Dai, J., Sultan, S., Taylor, S.S. & Higgins, J.M. The kinase haspin is required for mitotic histone H3 Thr 3 phosphorylation and normal metaphase chromosome alignment. Genes Dev. 19, 472-488

Division of Rheumatology, Immunology and Allergy, Department of Medicine, Brigham and Women's Hospital, Harvard Medical School, Boston, Massachusetts 02115, USA.
Genes & Development (Impact Factor: 10.8). 03/2005; 19(4):472-88. DOI: 10.1101/gad.1267105
Source: PubMed


Post-translational modifications of conserved N-terminal tail residues in histones regulate many aspects of chromosome activity. Thr 3 of histone H3 is highly conserved, but the significance of its phosphorylation is unclear, and the identity of the corresponding kinase unknown. Immunostaining with phospho-specific antibodies in mammalian cells reveals mitotic phosphorylation of H3 Thr 3 in prophase and its dephosphorylation during anaphase. Furthermore we find that haspin, a member of a distinctive group of protein kinases present in diverse eukaryotes, phosphorylates H3 at Thr 3 in vitro. Importantly, depletion of haspin by RNA interference reveals that this kinase is required for H3 Thr 3 phosphorylation in mitotic cells. In addition to its chromosomal association, haspin is found at the centrosomes and spindle during mitosis. Haspin RNA interference causes misalignment of metaphase chromosomes, and overexpression delays progression through early mitosis. This work reveals a new kinase involved in composing the histone code and adds haspin to the select group of kinases that integrate regulation of chromosome and spindle function during mitosis and meiosis.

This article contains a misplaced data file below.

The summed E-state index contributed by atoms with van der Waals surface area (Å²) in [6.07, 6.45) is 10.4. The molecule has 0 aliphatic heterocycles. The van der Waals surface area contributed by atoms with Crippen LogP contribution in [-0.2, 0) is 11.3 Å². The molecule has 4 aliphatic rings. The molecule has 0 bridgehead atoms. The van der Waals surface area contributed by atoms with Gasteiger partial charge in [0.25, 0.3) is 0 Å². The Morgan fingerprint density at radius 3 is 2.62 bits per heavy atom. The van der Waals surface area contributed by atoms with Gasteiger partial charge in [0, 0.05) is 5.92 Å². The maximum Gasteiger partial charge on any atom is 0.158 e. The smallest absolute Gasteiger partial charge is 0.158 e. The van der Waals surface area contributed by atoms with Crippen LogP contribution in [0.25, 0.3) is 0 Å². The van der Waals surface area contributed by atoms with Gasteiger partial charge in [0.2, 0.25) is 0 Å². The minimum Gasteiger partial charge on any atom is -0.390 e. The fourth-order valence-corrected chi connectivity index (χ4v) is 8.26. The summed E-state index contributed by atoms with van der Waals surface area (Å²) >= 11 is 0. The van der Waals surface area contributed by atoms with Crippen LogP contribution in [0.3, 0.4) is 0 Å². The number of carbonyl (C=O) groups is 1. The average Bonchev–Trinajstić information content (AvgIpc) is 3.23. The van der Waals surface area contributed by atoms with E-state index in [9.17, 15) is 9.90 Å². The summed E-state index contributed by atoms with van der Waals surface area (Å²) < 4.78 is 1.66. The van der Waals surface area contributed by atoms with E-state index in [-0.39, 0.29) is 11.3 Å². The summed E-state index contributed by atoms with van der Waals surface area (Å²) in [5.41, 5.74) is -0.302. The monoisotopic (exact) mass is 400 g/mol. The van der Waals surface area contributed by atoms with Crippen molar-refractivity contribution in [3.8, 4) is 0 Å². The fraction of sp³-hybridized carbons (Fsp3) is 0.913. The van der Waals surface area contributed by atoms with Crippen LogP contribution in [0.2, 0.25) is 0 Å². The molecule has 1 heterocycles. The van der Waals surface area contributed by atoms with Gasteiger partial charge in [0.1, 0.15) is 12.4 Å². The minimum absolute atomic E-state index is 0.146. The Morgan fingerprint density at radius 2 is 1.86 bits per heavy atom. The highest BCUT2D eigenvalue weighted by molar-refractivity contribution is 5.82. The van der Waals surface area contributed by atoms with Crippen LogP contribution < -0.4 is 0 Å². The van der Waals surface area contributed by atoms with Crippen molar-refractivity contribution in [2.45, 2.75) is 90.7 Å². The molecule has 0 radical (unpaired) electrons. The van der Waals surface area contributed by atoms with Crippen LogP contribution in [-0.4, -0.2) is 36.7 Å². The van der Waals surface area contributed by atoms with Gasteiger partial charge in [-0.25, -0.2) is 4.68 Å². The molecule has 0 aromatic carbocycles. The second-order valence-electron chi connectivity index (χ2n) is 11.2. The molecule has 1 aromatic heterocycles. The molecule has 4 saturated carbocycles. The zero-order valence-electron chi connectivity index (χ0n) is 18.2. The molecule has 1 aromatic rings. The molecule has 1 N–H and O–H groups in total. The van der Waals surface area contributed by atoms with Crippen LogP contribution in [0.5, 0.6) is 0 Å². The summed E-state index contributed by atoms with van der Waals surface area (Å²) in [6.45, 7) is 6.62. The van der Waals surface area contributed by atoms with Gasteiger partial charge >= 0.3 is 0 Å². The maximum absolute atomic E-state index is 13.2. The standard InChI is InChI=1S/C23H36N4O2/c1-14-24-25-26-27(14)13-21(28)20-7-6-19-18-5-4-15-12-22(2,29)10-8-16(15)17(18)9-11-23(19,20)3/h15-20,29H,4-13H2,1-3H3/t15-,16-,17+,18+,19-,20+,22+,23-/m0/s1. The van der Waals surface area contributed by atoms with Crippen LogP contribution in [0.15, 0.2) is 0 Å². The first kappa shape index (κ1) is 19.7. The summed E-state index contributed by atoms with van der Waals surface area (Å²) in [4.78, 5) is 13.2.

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    • "A possible mechanism by which Aurora B may be partially delocalised from kinetochores upon PLK1 inhibition could be accounted for by lower Haspin activity and loss of phosphorylation of histone H3 on Thr 3 ( pT3H3) which contributes to Aurora B recruitment (Dai et al., 2005; Wang et al., 2010; Ghenoiu et al., 2013; Zhou et al., 2014). We tested this hypothesis under our experimental conditions. "
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    ABSTRACT: During mitotic arrest induced by microtubule targeting drugs, the weakening of the spindle assembly checkpoint (SAC) allows cells to progress through the cell cycle without chromosome segregation occurring. PLK1 kinase plays a major role in mitosis and emerging evidence indicates that PLK1 is also involved in establishing the checkpoint and maintaining SAC signalling. However, mechanistically, the role of PLK1 in the SAC is not fully understood, with several recent reports indicating that it can cooperate with either one of the major checkpoint kinases, Aurora B or MPS1. In this study, we assess the role of PLK1 in SAC maintenance. We find that in nocodazole-arrested U2OS cells, PLK1 activity is continuously required for maintaining Aurora B protein localisation and activity at kinetochores. Consistent with published data we find that upon PLK1 inhibition, phosphoThr3-H3, a marker of Haspin activity, is reduced. Intriguingly, Aurora B inhibition causes PLK1 to relocalise from kinetochores into fewer and much larger foci, possibly due to incomplete recruitment of outer kinetochore proteins. Importantly, PLK1 inhibition, together with partial inhibition of Aurora B, allows efficient SAC override to occur. This phenotype is more pronounced than the phenotype observed by combining the same PLK1 inhibitors with partial MPS1 inhibition. We also find that PLK1 inhibition does not obviously cooperate with Haspin inhibition to promote SAC override. These results indicate that PLK1 is directly involved in maintaining efficient SAC signalling, possibly by cooperating in a positive feedback loop with Aurora B, and that partially redundant mechanisms exist which reinforce the SAC.